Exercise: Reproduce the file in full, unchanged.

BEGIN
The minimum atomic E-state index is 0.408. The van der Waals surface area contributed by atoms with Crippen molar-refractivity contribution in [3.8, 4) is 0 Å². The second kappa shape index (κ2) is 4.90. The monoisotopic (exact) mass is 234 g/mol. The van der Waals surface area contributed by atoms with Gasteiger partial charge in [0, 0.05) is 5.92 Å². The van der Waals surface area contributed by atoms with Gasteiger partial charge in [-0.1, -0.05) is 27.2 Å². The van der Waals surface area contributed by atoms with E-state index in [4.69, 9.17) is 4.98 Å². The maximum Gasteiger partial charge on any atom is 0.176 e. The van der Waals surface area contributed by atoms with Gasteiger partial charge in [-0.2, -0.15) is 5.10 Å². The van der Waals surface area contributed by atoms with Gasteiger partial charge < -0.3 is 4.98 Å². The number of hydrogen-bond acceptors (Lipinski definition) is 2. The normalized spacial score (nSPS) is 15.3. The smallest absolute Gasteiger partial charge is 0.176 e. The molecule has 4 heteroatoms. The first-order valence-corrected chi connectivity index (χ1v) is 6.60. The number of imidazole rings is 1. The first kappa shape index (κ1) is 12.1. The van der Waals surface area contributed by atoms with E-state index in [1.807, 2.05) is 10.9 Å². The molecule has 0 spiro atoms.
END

The minimum atomic E-state index is 0.408. The van der Waals surface area contributed by atoms with Crippen molar-refractivity contribution in [3.8, 4) is 0 Å². The second kappa shape index (κ2) is 4.90. The monoisotopic (exact) mass is 234 g/mol. The van der Waals surface area contributed by atoms with Gasteiger partial charge in [0, 0.05) is 5.92 Å². The van der Waals surface area contributed by atoms with Gasteiger partial charge in [-0.1, -0.05) is 27.2 Å². The van der Waals surface area contributed by atoms with E-state index in [4.69, 9.17) is 4.98 Å². The maximum Gasteiger partial charge on any atom is 0.176 e. The van der Waals surface area contributed by atoms with Gasteiger partial charge in [-0.2, -0.15) is 5.10 Å². The van der Waals surface area contributed by atoms with Gasteiger partial charge < -0.3 is 4.98 Å². The number of hydrogen-bond acceptors (Lipinski definition) is 2. The normalized spacial score (nSPS) is 15.3. The smallest absolute Gasteiger partial charge is 0.176 e. The molecule has 4 heteroatoms. The first-order valence-corrected chi connectivity index (χ1v) is 6.60. The number of imidazole rings is 1. The first kappa shape index (κ1) is 12.1. The van der Waals surface area contributed by atoms with E-state index in [1.807, 2.05) is 10.9 Å². The molecule has 0 spiro atoms.